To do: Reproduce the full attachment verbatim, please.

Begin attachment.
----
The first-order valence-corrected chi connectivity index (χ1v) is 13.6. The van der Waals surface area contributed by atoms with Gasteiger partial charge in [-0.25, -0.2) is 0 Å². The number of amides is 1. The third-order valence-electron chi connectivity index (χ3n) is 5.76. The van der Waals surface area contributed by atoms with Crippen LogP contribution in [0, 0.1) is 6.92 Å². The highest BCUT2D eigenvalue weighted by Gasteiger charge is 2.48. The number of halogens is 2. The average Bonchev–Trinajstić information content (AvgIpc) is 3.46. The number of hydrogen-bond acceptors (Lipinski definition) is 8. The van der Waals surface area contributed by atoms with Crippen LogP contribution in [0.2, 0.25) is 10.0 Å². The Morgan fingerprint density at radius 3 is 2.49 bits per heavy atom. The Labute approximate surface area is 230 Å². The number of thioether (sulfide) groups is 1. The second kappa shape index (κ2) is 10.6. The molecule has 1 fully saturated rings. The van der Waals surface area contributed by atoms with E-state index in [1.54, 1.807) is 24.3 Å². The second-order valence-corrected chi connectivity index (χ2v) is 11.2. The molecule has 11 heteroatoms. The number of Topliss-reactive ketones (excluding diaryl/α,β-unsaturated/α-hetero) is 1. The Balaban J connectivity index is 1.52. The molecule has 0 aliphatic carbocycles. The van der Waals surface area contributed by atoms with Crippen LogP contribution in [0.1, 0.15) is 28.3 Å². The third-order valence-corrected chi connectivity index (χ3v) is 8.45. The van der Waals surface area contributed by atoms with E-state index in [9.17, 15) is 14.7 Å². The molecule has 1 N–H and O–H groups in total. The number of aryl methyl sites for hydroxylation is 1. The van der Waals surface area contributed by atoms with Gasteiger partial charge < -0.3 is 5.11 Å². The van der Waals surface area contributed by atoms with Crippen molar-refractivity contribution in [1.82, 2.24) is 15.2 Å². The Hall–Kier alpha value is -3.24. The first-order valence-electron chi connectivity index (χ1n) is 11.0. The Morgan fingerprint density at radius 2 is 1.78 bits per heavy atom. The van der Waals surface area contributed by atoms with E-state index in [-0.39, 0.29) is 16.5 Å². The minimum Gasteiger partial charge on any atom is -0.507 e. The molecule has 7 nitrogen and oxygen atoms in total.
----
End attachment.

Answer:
The first-order valence-corrected chi connectivity index (χ1v) is 13.6. The van der Waals surface area contributed by atoms with Gasteiger partial charge in [-0.25, -0.2) is 0 Å². The number of amides is 1. The third-order valence-electron chi connectivity index (χ3n) is 5.76. The van der Waals surface area contributed by atoms with Crippen LogP contribution in [0, 0.1) is 6.92 Å². The highest BCUT2D eigenvalue weighted by Gasteiger charge is 2.48. The number of halogens is 2. The average Bonchev–Trinajstić information content (AvgIpc) is 3.46. The number of hydrogen-bond acceptors (Lipinski definition) is 8. The van der Waals surface area contributed by atoms with Crippen LogP contribution in [0.2, 0.25) is 10.0 Å². The Morgan fingerprint density at radius 3 is 2.49 bits per heavy atom. The Labute approximate surface area is 230 Å². The number of thioether (sulfide) groups is 1. The second kappa shape index (κ2) is 10.6. The molecule has 1 fully saturated rings. The van der Waals surface area contributed by atoms with E-state index in [1.54, 1.807) is 24.3 Å². The second-order valence-corrected chi connectivity index (χ2v) is 11.2. The molecule has 11 heteroatoms. The number of Topliss-reactive ketones (excluding diaryl/α,β-unsaturated/α-hetero) is 1. The Balaban J connectivity index is 1.52. The molecule has 0 aliphatic carbocycles. The van der Waals surface area contributed by atoms with Crippen LogP contribution in [0.1, 0.15) is 28.3 Å². The third-order valence-corrected chi connectivity index (χ3v) is 8.45. The van der Waals surface area contributed by atoms with E-state index in [9.17, 15) is 14.7 Å². The molecule has 1 N–H and O–H groups in total. The number of aryl methyl sites for hydroxylation is 1. The van der Waals surface area contributed by atoms with Gasteiger partial charge < -0.3 is 5.11 Å². The van der Waals surface area contributed by atoms with Crippen molar-refractivity contribution in [1.82, 2.24) is 15.2 Å². The Hall–Kier alpha value is -3.24. The first-order valence-electron chi connectivity index (χ1n) is 11.0. The Morgan fingerprint density at radius 2 is 1.78 bits per heavy atom. The van der Waals surface area contributed by atoms with E-state index in [-0.39, 0.29) is 16.5 Å². The minimum Gasteiger partial charge on any atom is -0.507 e. The molecule has 7 nitrogen and oxygen atoms in total.